As a short aside: If you have never checked out Global Voices before, you should. It is really fantastic. Citizen reporting from all corners of the globe at its best. A small utopian vision of how the world should be: all voices are equal, and all voices are heard.
Julie’s article is about electricity access in Cameroon, and is relevant to my work here at Practical Action for three reasons. If you want this blog in a nutshell, these reasons are:
1) We are both advocating for and working towards energy provision and services that genuinely benefit the urban and rural poor
2) We are both interested in finding ways of measuring energy access from the ground up
3) We have both featured photos in our blogs of giant electricity pylons sweeping past rural African villages (hers in Cameroon, mine from Kenya).
The Government of Cameroon, led by President Paul Biya, apparently have Big Ideas on moving up the ladder to ‘emerging market’ status by 2035. At the heart of this leap is generating electricity to drive growth. Or, more specifically, expanding the national grid through implementing large-scale projects such as the Lom Pangar dam hydro-power project.
However, as highlighted in another blog by Christiane Badgley, it is not clear that this project will meet the energy needs of poor Cameroonians, but will rather benefit big industry such as the country’s largest aluminium smelter, owned by a Canadian firm.
Understanding how (or if) energy reaches, and is used by, people in rural or otherwise marginalised communities is a key component of our series of Poor people’s energy outlook reports. As part of the 2012 report, we have also set up a Total Energy Wiki with Energypedia. The aim is to get people involved in a grassroots attempt to record and measure what access households and communities in developing countries have to different energy services.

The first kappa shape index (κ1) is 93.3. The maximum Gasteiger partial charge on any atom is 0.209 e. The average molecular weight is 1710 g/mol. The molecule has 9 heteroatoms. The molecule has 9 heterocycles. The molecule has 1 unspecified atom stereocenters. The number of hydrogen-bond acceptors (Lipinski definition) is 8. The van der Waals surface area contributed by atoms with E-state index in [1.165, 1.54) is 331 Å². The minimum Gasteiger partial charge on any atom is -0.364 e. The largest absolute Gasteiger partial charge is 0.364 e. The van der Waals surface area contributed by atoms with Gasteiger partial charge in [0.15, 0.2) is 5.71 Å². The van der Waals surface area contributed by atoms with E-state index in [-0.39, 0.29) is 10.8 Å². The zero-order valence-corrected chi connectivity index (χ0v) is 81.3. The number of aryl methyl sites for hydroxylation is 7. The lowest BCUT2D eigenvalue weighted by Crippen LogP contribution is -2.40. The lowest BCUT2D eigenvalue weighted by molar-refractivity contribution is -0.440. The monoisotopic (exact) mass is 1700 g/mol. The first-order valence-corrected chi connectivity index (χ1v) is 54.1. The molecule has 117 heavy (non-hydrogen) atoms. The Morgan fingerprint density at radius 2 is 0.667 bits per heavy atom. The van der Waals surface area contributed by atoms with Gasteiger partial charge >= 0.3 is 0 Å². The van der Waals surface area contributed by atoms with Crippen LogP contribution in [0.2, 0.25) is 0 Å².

Julie Owono is also attempting this in Cameroon, with her involvement in an interesting project called Feowl. This project is using a different method, but the ground-up approach at the heart of it is the same as our Wiki. Feowl is an online platform that seeks to record information sent in by residents of Cameroon’s largest city, Douala. The focus here is on electricity, and residents are asked to send in when they have powercuts, how long for and what the impact is. The platform aims to generate data to build a picture of who is affected, and how, by an unreliable or unavailable power supply.
Getting this information is critical for civil society to understand where gaps in energy supply are, and to advocate to governments and the private sector for change. I look forward to following the progress of Feowl, and also the Total Energy Wiki, and I hope that it enables us all to work towards less photos such as the ones Julie and I have featured in our blogs.
In reality, big ideas can often mean small gains for marginalised people and communities. However, as with everything at Practical Action, we believe that the right idea, however small, can and does change lives. Big data on small-scale energy access can do just that.